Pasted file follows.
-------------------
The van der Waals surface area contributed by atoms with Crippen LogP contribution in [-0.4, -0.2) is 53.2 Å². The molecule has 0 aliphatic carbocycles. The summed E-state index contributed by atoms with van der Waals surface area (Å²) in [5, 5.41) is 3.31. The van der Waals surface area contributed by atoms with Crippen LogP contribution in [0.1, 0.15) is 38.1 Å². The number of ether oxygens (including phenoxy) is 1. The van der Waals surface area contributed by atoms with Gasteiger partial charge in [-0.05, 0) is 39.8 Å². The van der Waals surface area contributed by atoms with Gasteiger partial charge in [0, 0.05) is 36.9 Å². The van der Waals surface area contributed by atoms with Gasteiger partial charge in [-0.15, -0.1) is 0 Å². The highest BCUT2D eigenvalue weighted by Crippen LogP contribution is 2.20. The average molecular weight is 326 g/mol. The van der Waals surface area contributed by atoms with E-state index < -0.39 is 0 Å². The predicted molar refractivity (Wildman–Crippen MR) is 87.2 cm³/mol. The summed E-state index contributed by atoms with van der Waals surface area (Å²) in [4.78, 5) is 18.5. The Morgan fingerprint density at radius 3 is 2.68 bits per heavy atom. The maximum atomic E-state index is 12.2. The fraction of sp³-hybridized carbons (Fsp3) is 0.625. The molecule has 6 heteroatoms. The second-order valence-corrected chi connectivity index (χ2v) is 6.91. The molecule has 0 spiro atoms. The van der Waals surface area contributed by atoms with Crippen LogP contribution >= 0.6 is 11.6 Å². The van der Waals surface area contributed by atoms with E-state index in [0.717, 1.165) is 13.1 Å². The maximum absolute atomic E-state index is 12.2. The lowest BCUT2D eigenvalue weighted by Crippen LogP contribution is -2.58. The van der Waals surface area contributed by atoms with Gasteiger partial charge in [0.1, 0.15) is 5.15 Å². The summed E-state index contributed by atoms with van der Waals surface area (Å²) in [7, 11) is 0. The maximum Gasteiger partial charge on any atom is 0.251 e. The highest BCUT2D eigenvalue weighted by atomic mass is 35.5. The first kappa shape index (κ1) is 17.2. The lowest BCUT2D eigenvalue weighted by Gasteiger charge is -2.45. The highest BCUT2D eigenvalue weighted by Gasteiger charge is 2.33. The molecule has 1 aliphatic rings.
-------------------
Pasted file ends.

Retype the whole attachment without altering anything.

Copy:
The van der Waals surface area contributed by atoms with Crippen LogP contribution in [-0.4, -0.2) is 53.2 Å². The molecule has 0 aliphatic carbocycles. The summed E-state index contributed by atoms with van der Waals surface area (Å²) in [5, 5.41) is 3.31. The van der Waals surface area contributed by atoms with Crippen LogP contribution in [0.1, 0.15) is 38.1 Å². The number of ether oxygens (including phenoxy) is 1. The van der Waals surface area contributed by atoms with Gasteiger partial charge in [-0.05, 0) is 39.8 Å². The van der Waals surface area contributed by atoms with Gasteiger partial charge in [0, 0.05) is 36.9 Å². The van der Waals surface area contributed by atoms with Gasteiger partial charge in [-0.15, -0.1) is 0 Å². The highest BCUT2D eigenvalue weighted by Crippen LogP contribution is 2.20. The average molecular weight is 326 g/mol. The van der Waals surface area contributed by atoms with E-state index < -0.39 is 0 Å². The predicted molar refractivity (Wildman–Crippen MR) is 87.2 cm³/mol. The summed E-state index contributed by atoms with van der Waals surface area (Å²) in [4.78, 5) is 18.5. The Morgan fingerprint density at radius 3 is 2.68 bits per heavy atom. The maximum atomic E-state index is 12.2. The fraction of sp³-hybridized carbons (Fsp3) is 0.625. The molecule has 6 heteroatoms. The second-order valence-corrected chi connectivity index (χ2v) is 6.91. The molecule has 0 spiro atoms. The van der Waals surface area contributed by atoms with Crippen LogP contribution >= 0.6 is 11.6 Å². The van der Waals surface area contributed by atoms with E-state index in [0.717, 1.165) is 13.1 Å². The maximum absolute atomic E-state index is 12.2. The lowest BCUT2D eigenvalue weighted by Crippen LogP contribution is -2.58. The van der Waals surface area contributed by atoms with Gasteiger partial charge in [0.1, 0.15) is 5.15 Å². The summed E-state index contributed by atoms with van der Waals surface area (Å²) in [7, 11) is 0. The maximum Gasteiger partial charge on any atom is 0.251 e. The highest BCUT2D eigenvalue weighted by atomic mass is 35.5. The first kappa shape index (κ1) is 17.2. The lowest BCUT2D eigenvalue weighted by Gasteiger charge is -2.45. The highest BCUT2D eigenvalue weighted by Gasteiger charge is 2.33. The molecule has 1 aliphatic rings.